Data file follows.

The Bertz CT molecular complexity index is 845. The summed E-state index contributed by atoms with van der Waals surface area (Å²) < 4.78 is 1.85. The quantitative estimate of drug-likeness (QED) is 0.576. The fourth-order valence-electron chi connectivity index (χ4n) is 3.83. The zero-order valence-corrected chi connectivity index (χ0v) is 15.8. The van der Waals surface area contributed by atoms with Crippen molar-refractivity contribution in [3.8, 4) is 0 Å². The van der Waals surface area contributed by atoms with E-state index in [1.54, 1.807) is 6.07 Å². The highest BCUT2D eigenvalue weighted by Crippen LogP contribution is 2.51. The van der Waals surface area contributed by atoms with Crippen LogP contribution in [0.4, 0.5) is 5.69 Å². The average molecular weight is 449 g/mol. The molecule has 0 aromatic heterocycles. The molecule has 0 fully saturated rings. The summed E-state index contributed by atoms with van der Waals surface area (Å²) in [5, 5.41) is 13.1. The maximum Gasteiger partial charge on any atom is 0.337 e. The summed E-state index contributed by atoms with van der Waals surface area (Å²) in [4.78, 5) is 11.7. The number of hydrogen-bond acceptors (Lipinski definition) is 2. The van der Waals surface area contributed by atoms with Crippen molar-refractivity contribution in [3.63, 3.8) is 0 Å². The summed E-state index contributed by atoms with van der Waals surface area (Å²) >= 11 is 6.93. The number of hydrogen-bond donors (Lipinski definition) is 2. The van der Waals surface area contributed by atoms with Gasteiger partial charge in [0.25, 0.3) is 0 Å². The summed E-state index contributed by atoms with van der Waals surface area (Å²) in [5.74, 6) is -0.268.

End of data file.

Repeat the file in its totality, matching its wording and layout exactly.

The Bertz CT molecular complexity index is 845. The summed E-state index contributed by atoms with van der Waals surface area (Å²) < 4.78 is 1.85. The quantitative estimate of drug-likeness (QED) is 0.576. The fourth-order valence-electron chi connectivity index (χ4n) is 3.83. The zero-order valence-corrected chi connectivity index (χ0v) is 15.8. The van der Waals surface area contributed by atoms with Crippen molar-refractivity contribution in [3.8, 4) is 0 Å². The van der Waals surface area contributed by atoms with E-state index in [1.54, 1.807) is 6.07 Å². The highest BCUT2D eigenvalue weighted by Crippen LogP contribution is 2.51. The van der Waals surface area contributed by atoms with Crippen LogP contribution in [0.4, 0.5) is 5.69 Å². The average molecular weight is 449 g/mol. The molecule has 0 aromatic heterocycles. The molecule has 0 fully saturated rings. The summed E-state index contributed by atoms with van der Waals surface area (Å²) in [5, 5.41) is 13.1. The maximum Gasteiger partial charge on any atom is 0.337 e. The summed E-state index contributed by atoms with van der Waals surface area (Å²) in [4.78, 5) is 11.7. The number of hydrogen-bond acceptors (Lipinski definition) is 2. The van der Waals surface area contributed by atoms with Crippen molar-refractivity contribution in [3.63, 3.8) is 0 Å². The summed E-state index contributed by atoms with van der Waals surface area (Å²) >= 11 is 6.93. The number of hydrogen-bond donors (Lipinski definition) is 2. The van der Waals surface area contributed by atoms with Gasteiger partial charge in [0.25, 0.3) is 0 Å². The summed E-state index contributed by atoms with van der Waals surface area (Å²) in [5.74, 6) is -0.268.